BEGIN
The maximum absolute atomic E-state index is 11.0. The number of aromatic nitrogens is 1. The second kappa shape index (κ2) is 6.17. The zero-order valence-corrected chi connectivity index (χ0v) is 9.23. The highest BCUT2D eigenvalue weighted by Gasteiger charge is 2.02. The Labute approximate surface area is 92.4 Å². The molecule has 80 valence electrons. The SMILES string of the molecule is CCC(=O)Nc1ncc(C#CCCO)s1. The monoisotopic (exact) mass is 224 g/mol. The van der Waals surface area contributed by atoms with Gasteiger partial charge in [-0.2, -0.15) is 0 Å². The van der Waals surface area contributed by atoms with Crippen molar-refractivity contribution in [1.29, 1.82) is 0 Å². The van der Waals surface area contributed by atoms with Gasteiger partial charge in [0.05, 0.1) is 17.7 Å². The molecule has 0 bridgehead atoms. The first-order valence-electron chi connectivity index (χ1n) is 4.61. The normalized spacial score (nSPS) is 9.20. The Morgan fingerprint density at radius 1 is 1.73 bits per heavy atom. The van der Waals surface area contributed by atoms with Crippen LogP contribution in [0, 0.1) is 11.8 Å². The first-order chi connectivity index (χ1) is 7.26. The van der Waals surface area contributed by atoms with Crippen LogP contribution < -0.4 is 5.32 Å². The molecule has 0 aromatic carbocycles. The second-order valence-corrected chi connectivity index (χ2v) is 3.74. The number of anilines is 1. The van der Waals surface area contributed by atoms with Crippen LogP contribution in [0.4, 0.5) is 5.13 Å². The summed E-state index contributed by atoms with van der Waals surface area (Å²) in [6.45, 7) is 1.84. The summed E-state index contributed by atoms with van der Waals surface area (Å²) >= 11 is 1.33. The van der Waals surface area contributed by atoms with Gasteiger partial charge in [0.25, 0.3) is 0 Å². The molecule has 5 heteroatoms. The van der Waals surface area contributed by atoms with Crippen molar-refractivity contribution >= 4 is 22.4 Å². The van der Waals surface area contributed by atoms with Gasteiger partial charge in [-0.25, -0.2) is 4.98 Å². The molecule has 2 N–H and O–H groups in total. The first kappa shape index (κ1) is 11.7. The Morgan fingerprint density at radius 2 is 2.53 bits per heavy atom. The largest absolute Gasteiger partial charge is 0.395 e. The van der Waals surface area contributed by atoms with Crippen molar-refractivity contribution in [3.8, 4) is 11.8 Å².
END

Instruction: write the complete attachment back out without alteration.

The maximum absolute atomic E-state index is 11.0. The number of aromatic nitrogens is 1. The second kappa shape index (κ2) is 6.17. The zero-order valence-corrected chi connectivity index (χ0v) is 9.23. The highest BCUT2D eigenvalue weighted by Gasteiger charge is 2.02. The Labute approximate surface area is 92.4 Å². The molecule has 80 valence electrons. The SMILES string of the molecule is CCC(=O)Nc1ncc(C#CCCO)s1. The monoisotopic (exact) mass is 224 g/mol. The van der Waals surface area contributed by atoms with Gasteiger partial charge in [-0.2, -0.15) is 0 Å². The van der Waals surface area contributed by atoms with Crippen molar-refractivity contribution in [1.29, 1.82) is 0 Å². The van der Waals surface area contributed by atoms with Gasteiger partial charge in [0.05, 0.1) is 17.7 Å². The molecule has 0 bridgehead atoms. The first-order valence-electron chi connectivity index (χ1n) is 4.61. The normalized spacial score (nSPS) is 9.20. The Morgan fingerprint density at radius 1 is 1.73 bits per heavy atom. The van der Waals surface area contributed by atoms with Crippen LogP contribution in [0, 0.1) is 11.8 Å². The first-order chi connectivity index (χ1) is 7.26. The van der Waals surface area contributed by atoms with Crippen LogP contribution < -0.4 is 5.32 Å². The molecule has 0 aromatic carbocycles. The second-order valence-corrected chi connectivity index (χ2v) is 3.74. The number of anilines is 1. The van der Waals surface area contributed by atoms with Crippen LogP contribution in [0.4, 0.5) is 5.13 Å². The summed E-state index contributed by atoms with van der Waals surface area (Å²) in [6.45, 7) is 1.84. The summed E-state index contributed by atoms with van der Waals surface area (Å²) >= 11 is 1.33. The van der Waals surface area contributed by atoms with Gasteiger partial charge in [0.25, 0.3) is 0 Å². The molecule has 5 heteroatoms. The van der Waals surface area contributed by atoms with Crippen molar-refractivity contribution >= 4 is 22.4 Å². The van der Waals surface area contributed by atoms with Gasteiger partial charge in [-0.25, -0.2) is 4.98 Å². The molecule has 2 N–H and O–H groups in total. The first kappa shape index (κ1) is 11.7. The Morgan fingerprint density at radius 2 is 2.53 bits per heavy atom. The largest absolute Gasteiger partial charge is 0.395 e. The van der Waals surface area contributed by atoms with Crippen molar-refractivity contribution in [3.8, 4) is 11.8 Å².